The existential question, common to all the others, Will we ever become a part of the country?
When posters of Ahmed Patel prop up in Gujarat claiming him to be the CM Candidate from Congress, he has to clarify he isn’t! Rahul Gandhi has to clarify that he is, after all, a Hindu and not a Christian. Why are these two things a point of discussion?
Hope is a good thing but with every passing day, it feels I’m exhausted. Of hope and even for an outrage!

When will we get freedom from fears?

Just a little over a day is left when we’ll be celebrating Independence Day. The 70th Independence Day!

If I were in school, the practice for a patriotic group song or a speech in remembrance of our Freedom movement would be what everyone would be looking at. And not to forget sweets at the end of the program. I also remember heading over to the nearby Police Station with dada to get the sweet packet from. No problems in admitting that sweets were the only motivation for the visit to the local thana.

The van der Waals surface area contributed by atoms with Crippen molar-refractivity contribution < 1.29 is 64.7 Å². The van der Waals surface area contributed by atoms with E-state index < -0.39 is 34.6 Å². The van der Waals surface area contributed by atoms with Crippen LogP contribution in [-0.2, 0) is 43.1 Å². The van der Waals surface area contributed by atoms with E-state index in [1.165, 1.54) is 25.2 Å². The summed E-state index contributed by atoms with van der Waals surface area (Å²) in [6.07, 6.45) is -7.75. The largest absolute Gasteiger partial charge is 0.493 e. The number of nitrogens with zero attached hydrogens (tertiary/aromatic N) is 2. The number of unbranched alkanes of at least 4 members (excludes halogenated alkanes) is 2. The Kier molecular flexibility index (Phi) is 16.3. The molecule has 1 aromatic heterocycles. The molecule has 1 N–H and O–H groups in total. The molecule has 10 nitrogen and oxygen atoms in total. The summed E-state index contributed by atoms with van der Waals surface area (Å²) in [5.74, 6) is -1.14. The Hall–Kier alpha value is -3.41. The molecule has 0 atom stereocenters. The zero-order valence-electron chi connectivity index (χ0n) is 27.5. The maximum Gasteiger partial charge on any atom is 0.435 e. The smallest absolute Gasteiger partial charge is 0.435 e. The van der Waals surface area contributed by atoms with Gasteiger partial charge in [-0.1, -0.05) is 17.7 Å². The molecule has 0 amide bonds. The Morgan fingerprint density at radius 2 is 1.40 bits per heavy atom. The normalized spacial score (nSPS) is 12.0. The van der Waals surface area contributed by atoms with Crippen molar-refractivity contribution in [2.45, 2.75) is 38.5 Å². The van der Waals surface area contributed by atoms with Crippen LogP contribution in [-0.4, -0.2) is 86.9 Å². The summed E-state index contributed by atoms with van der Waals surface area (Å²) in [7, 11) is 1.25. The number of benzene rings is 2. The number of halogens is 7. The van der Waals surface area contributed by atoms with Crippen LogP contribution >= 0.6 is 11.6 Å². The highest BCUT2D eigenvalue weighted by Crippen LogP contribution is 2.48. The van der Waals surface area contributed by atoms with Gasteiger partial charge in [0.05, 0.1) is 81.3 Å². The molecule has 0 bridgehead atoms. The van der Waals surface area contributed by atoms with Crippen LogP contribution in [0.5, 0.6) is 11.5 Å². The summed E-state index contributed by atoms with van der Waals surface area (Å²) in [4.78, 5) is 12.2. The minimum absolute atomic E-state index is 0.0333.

The last time I attended Independence Day celebration, it was in 2013, when I was still a student. Although thanks to the National Anthem being played in theatres, singing the national anthem has become synonymous with movie-watching. Of course, there is no harm in standing up for less than a minute to sing along our National Anthem. And even if there was, we should just shut up. Who knows a hyper-nationalist sitting next to you might kick you out of the theatre, right?

This fear isn’t limited to a closed theatre only. Posting anything against this holier-than-thou government and their actions, might land you a few abuses, a long-never-ending argument and maybe even a trip down to the local police station. Even if I wouldn’t like to believe that, all the relatives and family friends on my timeline, make sure to tell my mother about the possibility of it.

When will we get the freedom from thi fear?

If people of the stature of Hamid Ansari can be targeted for speaking about this ‘fear’ among the minorities, then who the hell am I? I’ll be bulldozed by a mob or my inbox filled with hate! And no, I don’t even need that goddamn Sararara app for it!